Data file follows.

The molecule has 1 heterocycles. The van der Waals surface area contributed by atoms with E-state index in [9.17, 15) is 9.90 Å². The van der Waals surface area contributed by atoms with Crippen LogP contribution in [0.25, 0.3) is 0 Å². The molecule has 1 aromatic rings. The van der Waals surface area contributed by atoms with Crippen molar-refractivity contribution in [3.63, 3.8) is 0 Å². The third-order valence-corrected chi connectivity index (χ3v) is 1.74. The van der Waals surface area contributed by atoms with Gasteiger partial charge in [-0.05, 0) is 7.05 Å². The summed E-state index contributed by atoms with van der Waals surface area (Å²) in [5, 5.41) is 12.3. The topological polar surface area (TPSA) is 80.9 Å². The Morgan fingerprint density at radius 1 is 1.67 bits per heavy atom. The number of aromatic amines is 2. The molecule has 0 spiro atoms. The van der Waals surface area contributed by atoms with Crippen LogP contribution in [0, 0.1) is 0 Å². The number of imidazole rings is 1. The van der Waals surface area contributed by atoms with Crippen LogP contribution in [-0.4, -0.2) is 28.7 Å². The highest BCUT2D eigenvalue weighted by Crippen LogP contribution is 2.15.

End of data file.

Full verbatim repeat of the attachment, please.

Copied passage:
The molecule has 1 heterocycles. The van der Waals surface area contributed by atoms with E-state index in [9.17, 15) is 9.90 Å². The van der Waals surface area contributed by atoms with Crippen LogP contribution in [0.25, 0.3) is 0 Å². The molecule has 1 aromatic rings. The van der Waals surface area contributed by atoms with Crippen molar-refractivity contribution in [3.63, 3.8) is 0 Å². The third-order valence-corrected chi connectivity index (χ3v) is 1.74. The van der Waals surface area contributed by atoms with Gasteiger partial charge in [-0.05, 0) is 7.05 Å². The summed E-state index contributed by atoms with van der Waals surface area (Å²) in [5, 5.41) is 12.3. The topological polar surface area (TPSA) is 80.9 Å². The Morgan fingerprint density at radius 1 is 1.67 bits per heavy atom. The number of aromatic amines is 2. The molecule has 0 spiro atoms. The van der Waals surface area contributed by atoms with Crippen LogP contribution in [0, 0.1) is 0 Å². The number of imidazole rings is 1. The van der Waals surface area contributed by atoms with Crippen LogP contribution in [-0.4, -0.2) is 28.7 Å². The highest BCUT2D eigenvalue weighted by Crippen LogP contribution is 2.15.